Taking a holistic perspective on wealth and succession

Another expert remarked that the private banks in Asia are, in reality, little more than brokerages. “They are not presenting a proper, holistic platform for their clients. And the clients do not really understand what they are paying for, which in many cases is not that much.”

He also noted that there is also a great need for advice on the succession of wealth and tax-driven work. “But the banks have virtually proven themselves incapable of delivering that, largely because they give their wealth planners tough targets that are revenue based, so wealth planning often ends up manifesting itself as universal life sales, in order that the planners – and their employers - can reap their high commissions.”

Another expert said that is he was to build a private bank today, it would be with independent advisers instead of relationship managers (RMs). “I would build the best execution, the best IT, the best platform,” he explained, “but I would not hire and keep an expensive salesforce with what are oftentimes overpaid RMs. Most of the time, those RMs overestimate their own strengths and underestimate the strengths of the brand, but if they were to go independent, will the client follow them? Usually not, which is why it is so tough to hire. But if it is an emphatic ‘yes’ then that is the sort of person we want in our firm.”

A fellow attendee agreed that there are many bankers who are not that capable, but also noted that there are some who are brilliant and who more than justify their cost in the organisation and who bring real value to the client. “But the challenge then is to work out why would somebody like that who is so successful in a private bank want to come to an independent wealth management. It is far from easy.”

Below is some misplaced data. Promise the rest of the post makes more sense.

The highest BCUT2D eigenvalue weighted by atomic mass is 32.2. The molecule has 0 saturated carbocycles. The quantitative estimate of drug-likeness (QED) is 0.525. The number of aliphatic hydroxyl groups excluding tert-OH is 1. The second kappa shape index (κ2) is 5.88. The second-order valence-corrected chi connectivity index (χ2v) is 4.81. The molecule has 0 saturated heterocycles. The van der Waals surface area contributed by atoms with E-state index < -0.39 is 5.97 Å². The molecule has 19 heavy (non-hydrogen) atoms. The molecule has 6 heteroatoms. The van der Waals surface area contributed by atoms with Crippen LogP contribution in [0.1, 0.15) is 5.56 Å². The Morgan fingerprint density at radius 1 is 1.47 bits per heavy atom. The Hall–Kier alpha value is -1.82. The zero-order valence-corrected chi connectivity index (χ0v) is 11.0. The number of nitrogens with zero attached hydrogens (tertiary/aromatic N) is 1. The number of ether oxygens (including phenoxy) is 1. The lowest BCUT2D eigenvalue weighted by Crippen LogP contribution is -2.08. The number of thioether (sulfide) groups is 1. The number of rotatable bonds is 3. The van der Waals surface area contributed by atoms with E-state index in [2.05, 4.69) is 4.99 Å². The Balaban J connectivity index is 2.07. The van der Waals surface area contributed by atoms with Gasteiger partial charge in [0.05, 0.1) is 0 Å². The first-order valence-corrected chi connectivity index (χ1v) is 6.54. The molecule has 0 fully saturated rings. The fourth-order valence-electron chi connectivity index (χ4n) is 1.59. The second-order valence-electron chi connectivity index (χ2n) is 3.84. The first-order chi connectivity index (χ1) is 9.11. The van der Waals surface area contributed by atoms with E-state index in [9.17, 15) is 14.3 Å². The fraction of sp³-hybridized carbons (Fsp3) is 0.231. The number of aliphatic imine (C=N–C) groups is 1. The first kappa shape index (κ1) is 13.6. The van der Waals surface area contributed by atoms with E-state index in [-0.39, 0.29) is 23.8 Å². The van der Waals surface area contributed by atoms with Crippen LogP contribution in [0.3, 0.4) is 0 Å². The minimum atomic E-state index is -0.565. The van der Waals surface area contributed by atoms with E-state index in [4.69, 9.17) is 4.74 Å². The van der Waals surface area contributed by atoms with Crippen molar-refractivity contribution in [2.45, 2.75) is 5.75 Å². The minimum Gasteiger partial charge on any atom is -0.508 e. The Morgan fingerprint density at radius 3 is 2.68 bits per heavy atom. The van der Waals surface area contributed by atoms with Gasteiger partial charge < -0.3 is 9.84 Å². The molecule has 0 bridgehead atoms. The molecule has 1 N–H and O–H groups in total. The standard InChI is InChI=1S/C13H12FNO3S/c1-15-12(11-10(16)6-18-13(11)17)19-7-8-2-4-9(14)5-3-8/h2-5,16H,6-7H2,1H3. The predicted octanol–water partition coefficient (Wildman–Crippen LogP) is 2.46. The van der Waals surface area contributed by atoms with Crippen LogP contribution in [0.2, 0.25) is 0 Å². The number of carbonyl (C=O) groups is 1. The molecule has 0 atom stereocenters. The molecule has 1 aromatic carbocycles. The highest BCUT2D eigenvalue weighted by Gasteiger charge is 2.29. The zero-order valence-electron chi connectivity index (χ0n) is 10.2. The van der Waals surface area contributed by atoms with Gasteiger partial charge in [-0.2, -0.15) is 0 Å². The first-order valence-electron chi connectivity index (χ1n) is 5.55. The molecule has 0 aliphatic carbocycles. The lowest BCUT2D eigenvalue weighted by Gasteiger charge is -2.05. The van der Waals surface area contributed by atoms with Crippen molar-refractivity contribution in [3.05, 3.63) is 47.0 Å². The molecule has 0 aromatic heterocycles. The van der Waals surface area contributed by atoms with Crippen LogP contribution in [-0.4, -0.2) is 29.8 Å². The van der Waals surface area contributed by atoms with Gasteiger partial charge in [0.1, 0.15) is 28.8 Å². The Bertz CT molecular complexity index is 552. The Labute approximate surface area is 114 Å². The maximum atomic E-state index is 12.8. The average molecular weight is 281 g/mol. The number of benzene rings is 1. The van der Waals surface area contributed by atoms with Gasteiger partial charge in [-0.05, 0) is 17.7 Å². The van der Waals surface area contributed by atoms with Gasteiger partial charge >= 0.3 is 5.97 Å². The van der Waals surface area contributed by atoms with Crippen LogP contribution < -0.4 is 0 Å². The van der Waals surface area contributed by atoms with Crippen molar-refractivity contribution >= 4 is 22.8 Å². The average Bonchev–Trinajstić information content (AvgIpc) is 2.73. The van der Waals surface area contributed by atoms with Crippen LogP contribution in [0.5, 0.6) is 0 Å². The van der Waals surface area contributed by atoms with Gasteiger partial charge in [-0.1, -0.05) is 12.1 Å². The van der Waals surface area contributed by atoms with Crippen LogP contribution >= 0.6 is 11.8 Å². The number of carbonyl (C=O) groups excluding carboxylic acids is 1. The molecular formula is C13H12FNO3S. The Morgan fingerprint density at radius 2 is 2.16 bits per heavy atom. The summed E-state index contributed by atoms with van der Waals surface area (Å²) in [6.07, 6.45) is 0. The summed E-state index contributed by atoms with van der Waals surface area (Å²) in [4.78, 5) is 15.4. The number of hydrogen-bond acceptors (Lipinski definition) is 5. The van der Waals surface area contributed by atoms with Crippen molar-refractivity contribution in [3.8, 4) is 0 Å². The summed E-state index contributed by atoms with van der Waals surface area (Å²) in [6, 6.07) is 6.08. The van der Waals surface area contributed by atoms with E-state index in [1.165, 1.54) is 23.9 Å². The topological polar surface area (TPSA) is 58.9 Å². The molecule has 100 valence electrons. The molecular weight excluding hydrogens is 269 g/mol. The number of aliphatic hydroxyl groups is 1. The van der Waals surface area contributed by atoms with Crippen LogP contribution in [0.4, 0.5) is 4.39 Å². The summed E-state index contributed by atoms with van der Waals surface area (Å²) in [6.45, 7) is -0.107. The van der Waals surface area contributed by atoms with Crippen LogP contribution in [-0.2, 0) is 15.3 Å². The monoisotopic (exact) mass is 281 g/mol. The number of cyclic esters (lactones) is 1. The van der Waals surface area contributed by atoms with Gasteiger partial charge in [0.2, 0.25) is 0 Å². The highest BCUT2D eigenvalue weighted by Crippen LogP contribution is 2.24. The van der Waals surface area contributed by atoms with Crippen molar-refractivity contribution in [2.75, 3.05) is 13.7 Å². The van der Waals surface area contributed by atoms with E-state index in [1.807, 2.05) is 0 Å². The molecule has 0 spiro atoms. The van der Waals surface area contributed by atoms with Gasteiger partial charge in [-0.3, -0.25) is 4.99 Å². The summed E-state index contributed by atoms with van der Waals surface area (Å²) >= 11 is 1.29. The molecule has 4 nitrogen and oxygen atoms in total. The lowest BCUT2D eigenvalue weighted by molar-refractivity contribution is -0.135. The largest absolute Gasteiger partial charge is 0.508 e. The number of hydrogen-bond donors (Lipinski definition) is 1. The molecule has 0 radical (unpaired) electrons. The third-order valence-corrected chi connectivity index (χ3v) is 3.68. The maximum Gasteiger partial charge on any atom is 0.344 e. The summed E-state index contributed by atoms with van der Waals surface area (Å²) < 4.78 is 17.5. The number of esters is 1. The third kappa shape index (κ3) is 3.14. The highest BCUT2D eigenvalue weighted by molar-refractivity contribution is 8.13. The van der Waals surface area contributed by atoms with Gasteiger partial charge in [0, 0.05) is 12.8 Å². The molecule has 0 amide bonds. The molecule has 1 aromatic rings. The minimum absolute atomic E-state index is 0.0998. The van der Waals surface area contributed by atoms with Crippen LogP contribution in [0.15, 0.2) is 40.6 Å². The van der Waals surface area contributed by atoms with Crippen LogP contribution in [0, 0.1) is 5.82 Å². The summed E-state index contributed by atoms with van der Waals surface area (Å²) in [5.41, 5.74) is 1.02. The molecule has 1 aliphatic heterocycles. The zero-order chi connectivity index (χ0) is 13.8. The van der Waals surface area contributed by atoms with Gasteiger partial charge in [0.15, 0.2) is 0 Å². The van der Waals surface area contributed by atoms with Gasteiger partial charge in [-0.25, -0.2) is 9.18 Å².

“To give you my perspective on that point,” another guest contributed, “I have a good perspective, as I was a private banker and later on I became a headhunter working with private banks. I moved to the independent sector, to an EAM, two years ago because I see it as an excellent model for individual clients. However, I do acknowledge that there is a problem in Asia, which is that the neither the successful RMs nor their HNWI clients easily move from their brand name banks, no matter how good an offering we make them as independents. This was especially the case in Indonesia, where I worked on the independent model and where clients did not want to step away from their global bank brands.”

“Having said that,” he continued, “some of the successful private bankers understand gradually that if they are confident of their relationships, the EAM model is ideal, especially as so many of the private bank RMs are genuinely fed up with their banks, from an organisation, reporting and regulatory viewpoint.”

The danger, another expert observed, is that either RMs don’t move because they simply do not have the strong enough relationship with their clients, or they might prefer to move to another private bank, for a higher package, and possibly without bringing much new business to that bank. “And so,” he warned, “the game goes on and on, sort of a bidding up game of corporate musical chairs.”

But, for those RMs who do not fear a dilution of their clients’ AUM, in other words, whose clients are genuinely portable, the EAM model offers another truly viable alternative. “However,” one guest noted, “trying to find these people is like hunting for a needle in the haystack.”

“I would concur that Asian people as a generalisation like brands,” another guest commented. “New money in North Asia is especially receptive to the brand name banks, even though those clients might be paying over the odds and receive a poor service. But they generally do not want to easily connect to a boutique type name, they want to tell their peers the brand they work with, as there is a certain amount of kudos associated with that.”